“To be clear, the purpose of this proposal is to help schools resolve any security flaws and ensure students and teachers are safe,” said Jade Byers, the governor’s press secretary, in a statement to Chalkbeat on Wednesday. “School funding will only be temporaril­y withheld while the (district) takes corrective action to resolve the issue.”

School officials want a less punitive approach

Tennessee school leaders have lauded the governor’s prioritiza­tion of school safety and, in recent years, taken advantage of millions of dollars in state grants to upgrade building security and hire law enforcemen­t for their campuses. For instance, a grant program championed by the governor in 2019 placed more than 200 SROS in schools.

But they say that more money is needed to hire more officers — and that the governor’s proposal doesn’t address their staffing challenges.

According to the state’s most recent school safety report, for the 2021-22 school year, fewer than 1,300 of the state’s 1,800-plus schools had a trained school resource officer, or SRO, on site.

“The attention and focus on keeping our schools safe is appreciate­d, but financial penalties will not help add the security measures needed,” said Dale Lynch, executive director of the state superinten­dents organizati­on, which has lobbied for enough funding so every Tennessee school has an SRO.

Money isn’t the only challenge that districts face, according to Mike Winstead, director of Maryville City Schools, near Knoxville.

“One of the punishment­s under this bill is that you might have to hire an SRO within 30 days, but that’s easier said than done,” he said. “Many districts across our state have tried to secure SROS from their local police department­s, but there’s a shortage of personnel. Police are losing a lot of officers to the federal government, where they can triple their salary.”

Lee also proposes to add annual drills — without students present — for emergency bus safety, and also to prepare school staff and law enforcemen­t agencies on what to expect in an emergency situation at a school.

State law already requires schools to conduct periodic fire drills and annual armed-intruder drills, plus three additional annual drills to prepare for potential emergencie­s such as an earthquake or tornado.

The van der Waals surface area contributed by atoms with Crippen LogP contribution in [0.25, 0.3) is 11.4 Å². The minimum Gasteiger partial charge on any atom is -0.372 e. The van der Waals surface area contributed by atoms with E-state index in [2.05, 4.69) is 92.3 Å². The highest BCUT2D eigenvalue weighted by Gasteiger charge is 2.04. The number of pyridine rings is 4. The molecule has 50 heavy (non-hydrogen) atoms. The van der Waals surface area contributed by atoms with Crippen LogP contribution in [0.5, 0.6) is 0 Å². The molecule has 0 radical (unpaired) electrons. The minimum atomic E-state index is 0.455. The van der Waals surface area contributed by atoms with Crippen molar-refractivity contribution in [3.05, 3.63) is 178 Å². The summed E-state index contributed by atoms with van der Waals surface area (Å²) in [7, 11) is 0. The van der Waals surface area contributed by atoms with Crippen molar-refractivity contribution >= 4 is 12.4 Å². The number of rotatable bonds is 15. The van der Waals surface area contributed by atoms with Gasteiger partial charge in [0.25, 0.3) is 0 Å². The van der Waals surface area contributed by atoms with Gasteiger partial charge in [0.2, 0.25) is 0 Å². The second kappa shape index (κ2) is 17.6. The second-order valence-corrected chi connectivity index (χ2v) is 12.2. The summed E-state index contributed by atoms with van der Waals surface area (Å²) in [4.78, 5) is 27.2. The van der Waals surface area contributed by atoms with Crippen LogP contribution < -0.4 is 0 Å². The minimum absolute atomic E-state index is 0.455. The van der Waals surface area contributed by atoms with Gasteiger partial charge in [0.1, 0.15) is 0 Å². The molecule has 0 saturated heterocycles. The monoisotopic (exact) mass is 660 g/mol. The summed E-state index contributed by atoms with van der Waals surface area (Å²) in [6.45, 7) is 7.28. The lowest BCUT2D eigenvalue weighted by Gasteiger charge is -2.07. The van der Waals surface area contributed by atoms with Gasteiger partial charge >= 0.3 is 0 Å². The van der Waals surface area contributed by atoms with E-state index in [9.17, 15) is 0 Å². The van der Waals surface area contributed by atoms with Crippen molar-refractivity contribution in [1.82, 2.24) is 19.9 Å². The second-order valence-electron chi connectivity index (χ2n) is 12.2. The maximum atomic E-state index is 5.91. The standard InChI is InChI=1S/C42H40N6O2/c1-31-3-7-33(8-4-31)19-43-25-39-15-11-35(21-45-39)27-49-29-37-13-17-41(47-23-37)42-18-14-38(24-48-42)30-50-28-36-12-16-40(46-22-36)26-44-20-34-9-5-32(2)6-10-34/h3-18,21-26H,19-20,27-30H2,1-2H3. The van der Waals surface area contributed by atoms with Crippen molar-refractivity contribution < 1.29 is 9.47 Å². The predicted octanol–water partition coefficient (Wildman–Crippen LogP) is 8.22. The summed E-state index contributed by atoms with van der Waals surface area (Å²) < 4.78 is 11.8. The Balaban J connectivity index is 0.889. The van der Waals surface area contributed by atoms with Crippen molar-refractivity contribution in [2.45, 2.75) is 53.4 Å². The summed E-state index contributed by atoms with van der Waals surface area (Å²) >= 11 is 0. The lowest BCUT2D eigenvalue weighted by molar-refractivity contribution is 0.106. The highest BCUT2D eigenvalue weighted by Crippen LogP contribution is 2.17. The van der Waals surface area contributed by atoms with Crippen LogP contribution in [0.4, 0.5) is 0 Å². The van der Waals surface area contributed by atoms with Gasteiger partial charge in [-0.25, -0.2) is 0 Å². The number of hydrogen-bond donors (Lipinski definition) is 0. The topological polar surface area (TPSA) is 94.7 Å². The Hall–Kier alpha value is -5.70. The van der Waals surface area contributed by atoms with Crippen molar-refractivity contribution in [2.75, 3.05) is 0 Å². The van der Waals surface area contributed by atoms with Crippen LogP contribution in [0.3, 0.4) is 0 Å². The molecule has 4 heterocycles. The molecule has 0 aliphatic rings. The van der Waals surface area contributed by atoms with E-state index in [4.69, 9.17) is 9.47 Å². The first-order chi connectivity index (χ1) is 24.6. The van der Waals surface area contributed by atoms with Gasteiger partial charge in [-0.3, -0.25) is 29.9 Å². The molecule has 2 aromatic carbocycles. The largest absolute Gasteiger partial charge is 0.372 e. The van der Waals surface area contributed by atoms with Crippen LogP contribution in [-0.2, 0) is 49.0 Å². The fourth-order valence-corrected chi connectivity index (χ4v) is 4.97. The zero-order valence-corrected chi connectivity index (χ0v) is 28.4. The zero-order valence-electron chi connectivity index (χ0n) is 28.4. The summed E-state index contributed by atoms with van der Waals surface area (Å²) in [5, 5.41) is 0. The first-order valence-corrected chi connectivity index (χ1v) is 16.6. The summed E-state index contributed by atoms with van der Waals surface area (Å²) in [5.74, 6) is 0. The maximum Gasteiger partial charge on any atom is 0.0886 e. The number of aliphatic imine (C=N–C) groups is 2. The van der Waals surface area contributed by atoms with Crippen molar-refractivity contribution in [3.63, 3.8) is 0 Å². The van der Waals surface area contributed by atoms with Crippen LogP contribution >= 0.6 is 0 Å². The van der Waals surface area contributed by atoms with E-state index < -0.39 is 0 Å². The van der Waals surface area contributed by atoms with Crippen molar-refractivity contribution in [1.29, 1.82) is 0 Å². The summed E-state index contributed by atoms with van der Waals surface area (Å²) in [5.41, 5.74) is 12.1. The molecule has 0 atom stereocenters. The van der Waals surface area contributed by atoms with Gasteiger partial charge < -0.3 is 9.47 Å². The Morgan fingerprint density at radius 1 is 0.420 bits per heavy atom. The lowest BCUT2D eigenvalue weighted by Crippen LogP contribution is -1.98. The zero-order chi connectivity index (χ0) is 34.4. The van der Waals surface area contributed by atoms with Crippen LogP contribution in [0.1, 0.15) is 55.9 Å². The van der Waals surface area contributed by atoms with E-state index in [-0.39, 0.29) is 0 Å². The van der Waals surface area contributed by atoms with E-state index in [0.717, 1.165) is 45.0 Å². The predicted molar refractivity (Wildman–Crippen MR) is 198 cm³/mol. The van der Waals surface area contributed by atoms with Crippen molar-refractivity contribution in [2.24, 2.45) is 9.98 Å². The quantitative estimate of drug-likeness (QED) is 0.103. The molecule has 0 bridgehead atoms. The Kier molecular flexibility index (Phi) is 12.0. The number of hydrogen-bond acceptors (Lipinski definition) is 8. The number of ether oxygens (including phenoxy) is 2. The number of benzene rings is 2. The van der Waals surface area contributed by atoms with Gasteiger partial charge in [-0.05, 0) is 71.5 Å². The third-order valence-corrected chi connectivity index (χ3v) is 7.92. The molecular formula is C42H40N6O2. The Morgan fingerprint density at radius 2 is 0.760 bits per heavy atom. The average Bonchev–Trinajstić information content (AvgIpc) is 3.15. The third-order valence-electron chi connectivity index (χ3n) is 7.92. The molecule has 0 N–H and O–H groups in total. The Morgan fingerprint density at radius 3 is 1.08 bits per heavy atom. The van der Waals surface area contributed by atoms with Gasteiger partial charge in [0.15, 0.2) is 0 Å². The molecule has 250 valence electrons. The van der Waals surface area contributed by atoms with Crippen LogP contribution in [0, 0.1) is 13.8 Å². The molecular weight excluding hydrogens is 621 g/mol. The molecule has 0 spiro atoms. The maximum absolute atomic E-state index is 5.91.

Altogether, the legislatio­n serves as “an additional meaningful step to secure schools and further enhance school safety,” said Byers, the governor’s spokeswoma­n.

But striking the right balance between school safety and educationa­l climate is also a concern, says Winstead, a 2018 finalist for national superinten­dent of the year.

“We want our schools to be friendly and welcoming to students and their families,” said Winstead, “and we don’t want to make our kids feel like they’re going to school in a prison.”

He says collaborat­ive working relationsh­ips between school officials and law enforcemen­t are more productive than punitive ones. He’d also like to see more state investment­s to support student mental health beyond the governor’s $250 million student mental health trust fund, establishe­d in 2021 as an endowment to pay for future services.

“Drills are important, SROS are important,” said Winstead, “but the most important thing we can do is foster strong relationsh­ips between students and adults.”

You can track the bill’s progress on the legislatur­e’s website.

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 ?? STEPHANIE AMADOR / THE TENNESSEAN ?? Gov. Bill Lee is proposing requiring all K-12 public schools to keep their exterior doors locked or risk losing state funding.
STEPHANIE AMADOR / THE TENNESSEAN Gov. Bill Lee is proposing requiring all K-12 public schools to keep their exterior doors locked or risk losing state funding.